There's a lack of documentary evidence to support much at all about this idiom. We may never know the true truth about this one.
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Old 21-11-2005, 23:23   #37
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Another swing and a miss…

Cup of joe is most likely a combination of the words java and mocha. The story about the tea-totalling Adm. Joe Daniels doesn't fit the timeline of the appearance of the word.

Source
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Old 22-11-2005, 06:26   #38
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Back to "fisherman", a smaller high sail flown between the two masts of a schooner, there was a larger version hoisted on the main mast which came down closer to the deck called a "gollywobbler" - no idea as to origin.

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Old 22-11-2005, 06:34   #39
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Brass Moneky

An earlier post suggested we let the original poster give the “answer” before looking it up. I have let the brass monkey go long enough.

According to the real live U.S. Navy history web site (http://www.history.navy.mil/faqs/faq107.htm)

“It has often been claimed that the "brass monkey" was a holder or storage rack in which cannon balls (or shot) were stacked on a ship. Supposedly when the "monkey" with its stack of cannon ball became cold, the contraction of iron cannon balls led to the balls falling through or off of the "monkey." This explanation appears to be a legend of the sea without historical justification. In actuality, ready service shot was kept on the gun or spar decks in shot racks (also known as shot garlands in the Royal Navy) which consisted of longitudinal wooden planks with holes bored into them, into which round shot (cannon balls) were inserted for ready use by the gun crew. These shot racks or garlands are discussed in: Longridge, C. Nepean. The Anatomy of Nelson's Ships. (Annapolis MD: Naval Institute Press, 1981): 64. A top view of shot garlands on the upper deck of a ship-of-the-line is depicted in The Visual Dictionary of Ships and Sailing. New York: Dorling Kindersley, 1991): 17.”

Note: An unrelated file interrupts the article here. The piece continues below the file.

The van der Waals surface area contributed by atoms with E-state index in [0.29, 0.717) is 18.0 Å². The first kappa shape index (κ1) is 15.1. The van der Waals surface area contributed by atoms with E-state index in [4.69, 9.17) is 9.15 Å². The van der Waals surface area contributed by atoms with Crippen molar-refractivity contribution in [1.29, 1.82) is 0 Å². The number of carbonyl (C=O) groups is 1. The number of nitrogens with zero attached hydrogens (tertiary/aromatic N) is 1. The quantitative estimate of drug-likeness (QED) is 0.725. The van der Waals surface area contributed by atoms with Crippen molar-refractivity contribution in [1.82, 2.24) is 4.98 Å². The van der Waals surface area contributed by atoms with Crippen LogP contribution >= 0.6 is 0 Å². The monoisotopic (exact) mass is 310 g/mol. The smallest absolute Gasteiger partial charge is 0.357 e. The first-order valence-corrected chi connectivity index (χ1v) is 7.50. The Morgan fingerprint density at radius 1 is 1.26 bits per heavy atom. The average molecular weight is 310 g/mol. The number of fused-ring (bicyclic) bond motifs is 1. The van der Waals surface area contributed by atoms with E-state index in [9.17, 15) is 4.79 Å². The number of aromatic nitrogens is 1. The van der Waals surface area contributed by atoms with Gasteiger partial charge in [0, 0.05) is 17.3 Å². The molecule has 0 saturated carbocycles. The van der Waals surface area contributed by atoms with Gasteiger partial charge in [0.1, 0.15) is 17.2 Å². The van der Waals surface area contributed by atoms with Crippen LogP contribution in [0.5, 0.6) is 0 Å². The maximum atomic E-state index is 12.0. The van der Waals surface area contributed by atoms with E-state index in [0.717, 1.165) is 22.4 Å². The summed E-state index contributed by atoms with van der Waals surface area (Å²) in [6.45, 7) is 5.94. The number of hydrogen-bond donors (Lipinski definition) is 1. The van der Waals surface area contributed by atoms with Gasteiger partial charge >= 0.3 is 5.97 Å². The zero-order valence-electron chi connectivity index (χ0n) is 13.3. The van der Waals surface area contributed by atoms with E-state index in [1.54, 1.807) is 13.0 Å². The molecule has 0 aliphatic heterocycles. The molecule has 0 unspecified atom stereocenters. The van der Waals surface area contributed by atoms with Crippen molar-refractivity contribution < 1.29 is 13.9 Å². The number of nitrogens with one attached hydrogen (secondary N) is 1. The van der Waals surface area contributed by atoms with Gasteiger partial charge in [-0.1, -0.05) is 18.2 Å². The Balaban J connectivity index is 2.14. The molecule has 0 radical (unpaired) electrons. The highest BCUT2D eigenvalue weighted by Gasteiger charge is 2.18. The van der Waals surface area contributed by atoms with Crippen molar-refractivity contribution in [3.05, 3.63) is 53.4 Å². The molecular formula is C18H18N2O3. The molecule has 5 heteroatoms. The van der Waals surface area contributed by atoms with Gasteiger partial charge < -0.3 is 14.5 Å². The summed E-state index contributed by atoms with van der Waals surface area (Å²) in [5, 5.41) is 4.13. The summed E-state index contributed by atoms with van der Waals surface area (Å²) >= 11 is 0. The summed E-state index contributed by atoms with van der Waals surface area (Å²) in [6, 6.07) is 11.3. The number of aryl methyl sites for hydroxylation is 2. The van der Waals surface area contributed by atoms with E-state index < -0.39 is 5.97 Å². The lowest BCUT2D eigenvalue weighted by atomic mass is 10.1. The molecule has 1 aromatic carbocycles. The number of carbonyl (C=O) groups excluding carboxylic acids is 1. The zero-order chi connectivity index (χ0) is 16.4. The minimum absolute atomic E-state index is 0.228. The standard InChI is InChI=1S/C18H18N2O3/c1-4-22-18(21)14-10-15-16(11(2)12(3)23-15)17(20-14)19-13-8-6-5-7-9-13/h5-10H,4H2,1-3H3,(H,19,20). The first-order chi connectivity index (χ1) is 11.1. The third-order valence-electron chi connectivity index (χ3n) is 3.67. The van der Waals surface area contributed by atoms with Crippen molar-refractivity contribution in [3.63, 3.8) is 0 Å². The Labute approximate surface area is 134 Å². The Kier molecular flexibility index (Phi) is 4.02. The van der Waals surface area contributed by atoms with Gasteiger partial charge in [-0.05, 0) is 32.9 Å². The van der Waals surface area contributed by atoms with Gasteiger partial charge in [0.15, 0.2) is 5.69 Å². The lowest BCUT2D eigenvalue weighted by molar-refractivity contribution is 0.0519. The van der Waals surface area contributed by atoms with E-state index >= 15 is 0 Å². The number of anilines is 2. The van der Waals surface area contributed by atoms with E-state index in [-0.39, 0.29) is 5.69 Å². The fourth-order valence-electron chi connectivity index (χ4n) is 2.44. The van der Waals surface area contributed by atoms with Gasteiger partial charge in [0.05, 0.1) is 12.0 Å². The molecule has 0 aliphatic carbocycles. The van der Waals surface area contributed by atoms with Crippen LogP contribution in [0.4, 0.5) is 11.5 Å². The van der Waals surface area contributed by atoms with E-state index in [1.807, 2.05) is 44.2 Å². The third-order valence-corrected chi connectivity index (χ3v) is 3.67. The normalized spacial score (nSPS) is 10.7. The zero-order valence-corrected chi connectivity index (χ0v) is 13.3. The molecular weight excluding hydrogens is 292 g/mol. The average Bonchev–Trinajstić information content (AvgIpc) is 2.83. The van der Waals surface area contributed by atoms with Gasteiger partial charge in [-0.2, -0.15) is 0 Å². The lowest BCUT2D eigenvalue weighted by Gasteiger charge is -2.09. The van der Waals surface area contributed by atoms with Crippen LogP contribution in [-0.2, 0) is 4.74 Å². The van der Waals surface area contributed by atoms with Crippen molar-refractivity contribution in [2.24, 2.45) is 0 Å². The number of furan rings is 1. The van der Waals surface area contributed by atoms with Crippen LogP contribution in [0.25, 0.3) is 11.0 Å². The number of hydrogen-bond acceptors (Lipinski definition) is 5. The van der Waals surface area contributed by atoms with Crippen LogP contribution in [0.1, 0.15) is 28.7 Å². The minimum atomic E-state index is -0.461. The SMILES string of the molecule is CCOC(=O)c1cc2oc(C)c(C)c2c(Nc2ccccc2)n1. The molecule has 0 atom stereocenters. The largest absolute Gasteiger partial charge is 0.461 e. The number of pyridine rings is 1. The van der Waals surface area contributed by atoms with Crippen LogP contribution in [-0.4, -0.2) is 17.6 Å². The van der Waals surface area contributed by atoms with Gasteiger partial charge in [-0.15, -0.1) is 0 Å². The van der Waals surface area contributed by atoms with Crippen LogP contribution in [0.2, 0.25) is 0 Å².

The site at the link above has lots of interesting stuff and it not just sea stories.

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Old 22-11-2005, 12:57   #40
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Devil to pay

I've always understood the 'devil' to be the seam running between the keel and the garboard strake and 'paying' refers to caulking such a seam with oakum (basically rope-fibre and tar). Since the seam is long and the ship would need to be out of the water (probably laid up at low tide), it would be an extremely difficult task done under the deadline of the rising tide. This would certainly be an undesirable situation - which is the meaning of the saying.
This gives rise to the saying "between the devil and the deep blue sea" - obviously not much room between the keel and the briny deep; the nautical equivalent of 'being in a tight spot', or 'between a rock and a hard place.'

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Old 22-11-2005, 14:35   #41
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brass monkey

I often heard the cannonball version, but never really bought into it. A more plausible etymology is that it is a corruption of "cold enough to freeze the brass balls off a monkey"; a 'monkey' in this sense is a type of steam engine. Took this off the 'net: